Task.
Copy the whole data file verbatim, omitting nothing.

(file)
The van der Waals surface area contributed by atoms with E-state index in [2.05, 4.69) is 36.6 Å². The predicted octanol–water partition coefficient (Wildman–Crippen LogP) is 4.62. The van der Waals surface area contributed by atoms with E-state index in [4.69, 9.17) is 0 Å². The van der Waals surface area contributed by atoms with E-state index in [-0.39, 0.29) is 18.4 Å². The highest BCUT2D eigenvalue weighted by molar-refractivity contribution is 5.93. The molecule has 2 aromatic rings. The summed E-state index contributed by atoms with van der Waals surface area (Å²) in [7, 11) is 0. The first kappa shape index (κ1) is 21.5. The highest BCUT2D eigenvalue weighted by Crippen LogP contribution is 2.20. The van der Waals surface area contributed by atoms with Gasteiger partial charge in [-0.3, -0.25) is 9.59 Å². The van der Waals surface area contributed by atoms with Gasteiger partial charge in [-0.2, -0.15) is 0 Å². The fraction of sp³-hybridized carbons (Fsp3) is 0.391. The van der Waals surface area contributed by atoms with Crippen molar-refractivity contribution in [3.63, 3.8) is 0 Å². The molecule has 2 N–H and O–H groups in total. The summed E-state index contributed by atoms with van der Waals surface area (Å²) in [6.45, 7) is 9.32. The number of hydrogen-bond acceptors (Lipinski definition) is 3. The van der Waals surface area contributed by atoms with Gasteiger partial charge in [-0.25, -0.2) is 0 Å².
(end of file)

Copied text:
The van der Waals surface area contributed by atoms with E-state index in [2.05, 4.69) is 36.6 Å². The predicted octanol–water partition coefficient (Wildman–Crippen LogP) is 4.62. The van der Waals surface area contributed by atoms with E-state index in [4.69, 9.17) is 0 Å². The van der Waals surface area contributed by atoms with E-state index in [-0.39, 0.29) is 18.4 Å². The highest BCUT2D eigenvalue weighted by molar-refractivity contribution is 5.93. The molecule has 2 aromatic rings. The summed E-state index contributed by atoms with van der Waals surface area (Å²) in [7, 11) is 0. The first kappa shape index (κ1) is 21.5. The highest BCUT2D eigenvalue weighted by Crippen LogP contribution is 2.20. The van der Waals surface area contributed by atoms with Gasteiger partial charge in [-0.3, -0.25) is 9.59 Å². The van der Waals surface area contributed by atoms with Gasteiger partial charge in [-0.2, -0.15) is 0 Å². The fraction of sp³-hybridized carbons (Fsp3) is 0.391. The van der Waals surface area contributed by atoms with Crippen molar-refractivity contribution in [3.63, 3.8) is 0 Å². The molecule has 2 N–H and O–H groups in total. The summed E-state index contributed by atoms with van der Waals surface area (Å²) in [6.45, 7) is 9.32. The number of hydrogen-bond acceptors (Lipinski definition) is 3. The van der Waals surface area contributed by atoms with Gasteiger partial charge in [-0.25, -0.2) is 0 Å².